Hoarding of housing by elderly is not out of choice

According to the report, there are 25 million unused bedrooms and 8 million under-occupied homes in the UK.  This is a growing problem as the under-occupation of housing has jumped by 45% since 2003 because older people are living longer and staying in the family home rather than downsizing to more appropriate accommodation.

Peter Girling Chairman of Girlings Retirement Rentals comments, “It is true elderly people in the UK are based in under-occupied homes worth an estimated £3 trillion – but for many, it is not out of choice. Many are desperate to sell their homes and release their capital to downsize or rent but there simply isn’t enough of the ‘appropriate’ accommodation referenced in the report – far from it. There is a  shortage of suitable housing accommodation to buy or rent for retired people in the UK and this is crux of the crisis.”

“With  RPI currently running at 5.6% and utility companies putting up their prices, many older people are facing a bleak winter in homes that are too big and they can’t afford to run. They may have property, but they don’t have cash and will struggle to meet the rising living costs.  So, although this report highlights an important issue, it is more complex than declaring it a generation divide.”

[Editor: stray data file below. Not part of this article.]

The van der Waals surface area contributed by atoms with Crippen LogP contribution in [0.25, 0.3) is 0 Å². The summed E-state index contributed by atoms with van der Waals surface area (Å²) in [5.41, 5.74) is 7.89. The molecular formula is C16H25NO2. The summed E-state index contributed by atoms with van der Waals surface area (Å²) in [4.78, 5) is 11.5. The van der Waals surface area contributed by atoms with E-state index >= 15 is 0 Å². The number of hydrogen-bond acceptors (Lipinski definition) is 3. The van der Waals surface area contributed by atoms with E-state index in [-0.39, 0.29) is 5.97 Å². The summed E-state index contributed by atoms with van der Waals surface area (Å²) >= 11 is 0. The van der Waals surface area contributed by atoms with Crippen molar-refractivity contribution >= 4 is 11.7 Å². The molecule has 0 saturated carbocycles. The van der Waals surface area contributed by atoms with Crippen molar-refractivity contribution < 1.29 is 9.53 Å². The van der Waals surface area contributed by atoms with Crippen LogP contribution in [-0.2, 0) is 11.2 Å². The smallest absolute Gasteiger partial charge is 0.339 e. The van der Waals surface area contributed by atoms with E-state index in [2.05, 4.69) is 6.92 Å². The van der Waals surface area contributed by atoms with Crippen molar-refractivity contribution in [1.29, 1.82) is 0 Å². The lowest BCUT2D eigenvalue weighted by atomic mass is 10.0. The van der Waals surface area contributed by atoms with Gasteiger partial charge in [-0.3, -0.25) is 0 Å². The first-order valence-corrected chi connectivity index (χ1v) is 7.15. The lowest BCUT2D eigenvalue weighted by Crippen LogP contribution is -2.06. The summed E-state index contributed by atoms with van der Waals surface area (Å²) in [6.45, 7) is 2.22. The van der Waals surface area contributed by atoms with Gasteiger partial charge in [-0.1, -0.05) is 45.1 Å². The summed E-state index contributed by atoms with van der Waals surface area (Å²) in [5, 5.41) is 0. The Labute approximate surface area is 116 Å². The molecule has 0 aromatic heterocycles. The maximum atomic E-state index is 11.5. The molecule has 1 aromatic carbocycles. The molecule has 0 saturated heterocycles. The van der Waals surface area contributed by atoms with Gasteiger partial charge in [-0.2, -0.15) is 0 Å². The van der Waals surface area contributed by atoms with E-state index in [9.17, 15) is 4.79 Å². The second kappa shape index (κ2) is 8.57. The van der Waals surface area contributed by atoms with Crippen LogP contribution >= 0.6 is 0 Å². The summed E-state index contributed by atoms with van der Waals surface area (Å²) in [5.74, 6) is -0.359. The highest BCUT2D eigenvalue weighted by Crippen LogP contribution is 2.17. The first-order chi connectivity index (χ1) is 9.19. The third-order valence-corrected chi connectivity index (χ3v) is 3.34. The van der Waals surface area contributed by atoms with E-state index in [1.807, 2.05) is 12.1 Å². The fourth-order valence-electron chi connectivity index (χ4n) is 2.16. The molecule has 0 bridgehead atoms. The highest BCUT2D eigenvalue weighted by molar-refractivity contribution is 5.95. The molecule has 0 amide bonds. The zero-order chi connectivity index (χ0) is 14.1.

“The government is failing to address these problems. Whilst it recently announced two new housing schemes which will see up to 200,000 new homes being built in the UK, retirement housing wasn’t on the agenda – neither was under-occupancy. It is time for joined up thinking on housing to ensure ‘appropriate’ options for all age groups. Only then will we see an end to housing hoarding and the current property bottleneck.”

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